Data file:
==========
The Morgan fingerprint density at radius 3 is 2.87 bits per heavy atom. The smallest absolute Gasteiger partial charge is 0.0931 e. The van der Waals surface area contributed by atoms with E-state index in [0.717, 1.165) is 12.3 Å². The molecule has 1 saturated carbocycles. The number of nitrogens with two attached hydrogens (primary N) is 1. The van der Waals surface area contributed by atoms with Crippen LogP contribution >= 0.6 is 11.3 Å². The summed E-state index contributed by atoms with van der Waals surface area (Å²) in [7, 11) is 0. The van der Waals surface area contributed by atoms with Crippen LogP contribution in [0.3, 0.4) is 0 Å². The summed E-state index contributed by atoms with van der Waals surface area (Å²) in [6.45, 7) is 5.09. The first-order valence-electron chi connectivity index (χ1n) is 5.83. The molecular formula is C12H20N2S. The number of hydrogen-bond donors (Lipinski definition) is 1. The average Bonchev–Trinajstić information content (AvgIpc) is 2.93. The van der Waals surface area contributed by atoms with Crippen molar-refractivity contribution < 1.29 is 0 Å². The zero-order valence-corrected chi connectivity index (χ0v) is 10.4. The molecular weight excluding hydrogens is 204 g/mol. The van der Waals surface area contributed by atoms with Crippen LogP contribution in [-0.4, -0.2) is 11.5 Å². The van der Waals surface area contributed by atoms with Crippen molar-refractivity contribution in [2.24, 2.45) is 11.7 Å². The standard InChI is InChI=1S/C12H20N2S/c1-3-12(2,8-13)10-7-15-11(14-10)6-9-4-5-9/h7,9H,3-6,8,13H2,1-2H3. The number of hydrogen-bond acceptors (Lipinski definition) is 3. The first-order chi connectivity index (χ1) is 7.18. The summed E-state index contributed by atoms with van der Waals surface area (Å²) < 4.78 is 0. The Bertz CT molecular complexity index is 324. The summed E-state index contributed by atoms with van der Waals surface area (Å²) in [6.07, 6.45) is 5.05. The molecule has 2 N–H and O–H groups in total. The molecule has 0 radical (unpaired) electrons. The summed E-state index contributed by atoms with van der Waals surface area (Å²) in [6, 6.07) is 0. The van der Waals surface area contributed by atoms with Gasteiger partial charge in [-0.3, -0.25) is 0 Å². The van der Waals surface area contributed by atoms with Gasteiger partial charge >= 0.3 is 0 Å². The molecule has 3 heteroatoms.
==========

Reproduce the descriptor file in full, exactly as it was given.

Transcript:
The Morgan fingerprint density at radius 3 is 2.87 bits per heavy atom. The smallest absolute Gasteiger partial charge is 0.0931 e. The van der Waals surface area contributed by atoms with E-state index in [0.717, 1.165) is 12.3 Å². The molecule has 1 saturated carbocycles. The number of nitrogens with two attached hydrogens (primary N) is 1. The van der Waals surface area contributed by atoms with Crippen LogP contribution >= 0.6 is 11.3 Å². The summed E-state index contributed by atoms with van der Waals surface area (Å²) in [7, 11) is 0. The van der Waals surface area contributed by atoms with Crippen LogP contribution in [0.3, 0.4) is 0 Å². The summed E-state index contributed by atoms with van der Waals surface area (Å²) in [6.45, 7) is 5.09. The first-order valence-electron chi connectivity index (χ1n) is 5.83. The molecular formula is C12H20N2S. The number of hydrogen-bond donors (Lipinski definition) is 1. The average Bonchev–Trinajstić information content (AvgIpc) is 2.93. The van der Waals surface area contributed by atoms with Crippen molar-refractivity contribution < 1.29 is 0 Å². The zero-order valence-corrected chi connectivity index (χ0v) is 10.4. The molecular weight excluding hydrogens is 204 g/mol. The van der Waals surface area contributed by atoms with Crippen LogP contribution in [-0.4, -0.2) is 11.5 Å². The van der Waals surface area contributed by atoms with Crippen molar-refractivity contribution in [2.24, 2.45) is 11.7 Å². The standard InChI is InChI=1S/C12H20N2S/c1-3-12(2,8-13)10-7-15-11(14-10)6-9-4-5-9/h7,9H,3-6,8,13H2,1-2H3. The number of hydrogen-bond acceptors (Lipinski definition) is 3. The first-order chi connectivity index (χ1) is 7.18. The summed E-state index contributed by atoms with van der Waals surface area (Å²) < 4.78 is 0. The Bertz CT molecular complexity index is 324. The summed E-state index contributed by atoms with van der Waals surface area (Å²) in [6.07, 6.45) is 5.05. The molecule has 2 N–H and O–H groups in total. The molecule has 0 radical (unpaired) electrons. The summed E-state index contributed by atoms with van der Waals surface area (Å²) in [6, 6.07) is 0. The van der Waals surface area contributed by atoms with Gasteiger partial charge in [-0.3, -0.25) is 0 Å². The van der Waals surface area contributed by atoms with Gasteiger partial charge >= 0.3 is 0 Å². The molecule has 3 heteroatoms.